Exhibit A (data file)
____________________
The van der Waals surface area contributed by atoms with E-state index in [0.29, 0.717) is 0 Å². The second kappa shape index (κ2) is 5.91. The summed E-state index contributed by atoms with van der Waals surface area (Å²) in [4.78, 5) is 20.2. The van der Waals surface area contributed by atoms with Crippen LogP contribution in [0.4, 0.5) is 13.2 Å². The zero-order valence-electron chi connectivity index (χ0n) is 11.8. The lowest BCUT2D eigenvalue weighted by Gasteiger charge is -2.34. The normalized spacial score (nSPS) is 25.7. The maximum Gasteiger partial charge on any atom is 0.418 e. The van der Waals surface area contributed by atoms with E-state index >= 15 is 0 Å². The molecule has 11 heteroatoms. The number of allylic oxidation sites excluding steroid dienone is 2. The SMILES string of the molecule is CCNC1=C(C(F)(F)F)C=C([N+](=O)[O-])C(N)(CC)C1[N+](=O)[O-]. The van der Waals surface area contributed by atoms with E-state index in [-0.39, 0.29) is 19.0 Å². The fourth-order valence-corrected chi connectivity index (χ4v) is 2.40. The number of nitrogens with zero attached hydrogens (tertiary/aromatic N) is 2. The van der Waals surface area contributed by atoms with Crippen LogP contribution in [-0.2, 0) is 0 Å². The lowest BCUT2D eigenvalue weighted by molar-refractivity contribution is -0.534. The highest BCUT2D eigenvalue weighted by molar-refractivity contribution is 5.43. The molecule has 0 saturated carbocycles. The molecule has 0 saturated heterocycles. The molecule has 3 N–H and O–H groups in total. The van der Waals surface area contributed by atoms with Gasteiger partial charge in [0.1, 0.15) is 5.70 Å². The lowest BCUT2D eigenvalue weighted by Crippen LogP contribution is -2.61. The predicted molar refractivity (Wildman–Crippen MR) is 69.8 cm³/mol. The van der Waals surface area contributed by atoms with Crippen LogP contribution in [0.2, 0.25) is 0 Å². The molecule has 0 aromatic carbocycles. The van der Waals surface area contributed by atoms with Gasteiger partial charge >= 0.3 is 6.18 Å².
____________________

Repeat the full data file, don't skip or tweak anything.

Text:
The van der Waals surface area contributed by atoms with E-state index in [0.29, 0.717) is 0 Å². The second kappa shape index (κ2) is 5.91. The summed E-state index contributed by atoms with van der Waals surface area (Å²) in [4.78, 5) is 20.2. The van der Waals surface area contributed by atoms with Crippen LogP contribution in [0.4, 0.5) is 13.2 Å². The zero-order valence-electron chi connectivity index (χ0n) is 11.8. The lowest BCUT2D eigenvalue weighted by Gasteiger charge is -2.34. The normalized spacial score (nSPS) is 25.7. The maximum Gasteiger partial charge on any atom is 0.418 e. The van der Waals surface area contributed by atoms with E-state index >= 15 is 0 Å². The molecule has 11 heteroatoms. The number of allylic oxidation sites excluding steroid dienone is 2. The SMILES string of the molecule is CCNC1=C(C(F)(F)F)C=C([N+](=O)[O-])C(N)(CC)C1[N+](=O)[O-]. The van der Waals surface area contributed by atoms with E-state index in [-0.39, 0.29) is 19.0 Å². The fourth-order valence-corrected chi connectivity index (χ4v) is 2.40. The number of nitrogens with zero attached hydrogens (tertiary/aromatic N) is 2. The van der Waals surface area contributed by atoms with Crippen LogP contribution in [-0.2, 0) is 0 Å². The lowest BCUT2D eigenvalue weighted by molar-refractivity contribution is -0.534. The highest BCUT2D eigenvalue weighted by molar-refractivity contribution is 5.43. The molecule has 0 saturated carbocycles. The molecule has 0 saturated heterocycles. The molecule has 3 N–H and O–H groups in total. The van der Waals surface area contributed by atoms with Gasteiger partial charge in [0.1, 0.15) is 5.70 Å². The lowest BCUT2D eigenvalue weighted by Crippen LogP contribution is -2.61. The predicted molar refractivity (Wildman–Crippen MR) is 69.8 cm³/mol. The van der Waals surface area contributed by atoms with Crippen LogP contribution in [0.2, 0.25) is 0 Å². The molecule has 0 aromatic carbocycles. The van der Waals surface area contributed by atoms with Gasteiger partial charge >= 0.3 is 6.18 Å².